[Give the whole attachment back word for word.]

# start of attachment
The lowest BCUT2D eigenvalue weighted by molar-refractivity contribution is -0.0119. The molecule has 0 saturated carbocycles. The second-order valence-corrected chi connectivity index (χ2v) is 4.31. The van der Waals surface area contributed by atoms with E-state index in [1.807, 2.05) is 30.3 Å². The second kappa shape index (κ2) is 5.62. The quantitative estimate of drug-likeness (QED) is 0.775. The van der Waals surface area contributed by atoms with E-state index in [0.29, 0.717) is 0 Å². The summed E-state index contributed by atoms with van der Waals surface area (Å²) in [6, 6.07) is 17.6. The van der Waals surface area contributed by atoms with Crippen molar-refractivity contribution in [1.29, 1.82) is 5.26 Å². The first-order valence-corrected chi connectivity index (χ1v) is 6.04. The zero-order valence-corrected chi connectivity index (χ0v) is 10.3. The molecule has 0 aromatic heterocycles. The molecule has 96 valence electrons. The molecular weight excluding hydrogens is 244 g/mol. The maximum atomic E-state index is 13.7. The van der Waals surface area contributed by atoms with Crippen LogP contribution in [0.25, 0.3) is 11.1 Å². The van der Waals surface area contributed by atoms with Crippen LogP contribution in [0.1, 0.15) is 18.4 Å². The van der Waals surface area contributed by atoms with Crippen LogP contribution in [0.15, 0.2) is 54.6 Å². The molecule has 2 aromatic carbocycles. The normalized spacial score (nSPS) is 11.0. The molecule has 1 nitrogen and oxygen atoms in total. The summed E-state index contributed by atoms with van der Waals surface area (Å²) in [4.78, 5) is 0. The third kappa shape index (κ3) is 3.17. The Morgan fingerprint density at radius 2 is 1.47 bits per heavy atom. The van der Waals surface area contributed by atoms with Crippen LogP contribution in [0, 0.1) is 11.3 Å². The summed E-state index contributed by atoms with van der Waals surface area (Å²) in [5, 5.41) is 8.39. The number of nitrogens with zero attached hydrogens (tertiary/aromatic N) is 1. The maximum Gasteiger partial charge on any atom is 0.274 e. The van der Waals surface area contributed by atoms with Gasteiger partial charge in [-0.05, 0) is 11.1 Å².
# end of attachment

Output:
The lowest BCUT2D eigenvalue weighted by molar-refractivity contribution is -0.0119. The molecule has 0 saturated carbocycles. The second-order valence-corrected chi connectivity index (χ2v) is 4.31. The van der Waals surface area contributed by atoms with E-state index in [1.807, 2.05) is 30.3 Å². The second kappa shape index (κ2) is 5.62. The quantitative estimate of drug-likeness (QED) is 0.775. The van der Waals surface area contributed by atoms with E-state index in [0.29, 0.717) is 0 Å². The summed E-state index contributed by atoms with van der Waals surface area (Å²) in [6, 6.07) is 17.6. The van der Waals surface area contributed by atoms with Crippen molar-refractivity contribution in [1.29, 1.82) is 5.26 Å². The first-order valence-corrected chi connectivity index (χ1v) is 6.04. The zero-order valence-corrected chi connectivity index (χ0v) is 10.3. The molecule has 0 aromatic heterocycles. The molecule has 96 valence electrons. The molecular weight excluding hydrogens is 244 g/mol. The maximum atomic E-state index is 13.7. The van der Waals surface area contributed by atoms with Crippen LogP contribution in [0.25, 0.3) is 11.1 Å². The van der Waals surface area contributed by atoms with Crippen LogP contribution in [0.1, 0.15) is 18.4 Å². The van der Waals surface area contributed by atoms with Crippen LogP contribution in [0.15, 0.2) is 54.6 Å². The molecule has 2 aromatic carbocycles. The normalized spacial score (nSPS) is 11.0. The molecule has 1 nitrogen and oxygen atoms in total. The summed E-state index contributed by atoms with van der Waals surface area (Å²) in [4.78, 5) is 0. The third kappa shape index (κ3) is 3.17. The Morgan fingerprint density at radius 2 is 1.47 bits per heavy atom. The van der Waals surface area contributed by atoms with Crippen LogP contribution in [0, 0.1) is 11.3 Å². The summed E-state index contributed by atoms with van der Waals surface area (Å²) in [5, 5.41) is 8.39. The number of nitrogens with zero attached hydrogens (tertiary/aromatic N) is 1. The maximum Gasteiger partial charge on any atom is 0.274 e. The van der Waals surface area contributed by atoms with Gasteiger partial charge in [-0.05, 0) is 11.1 Å².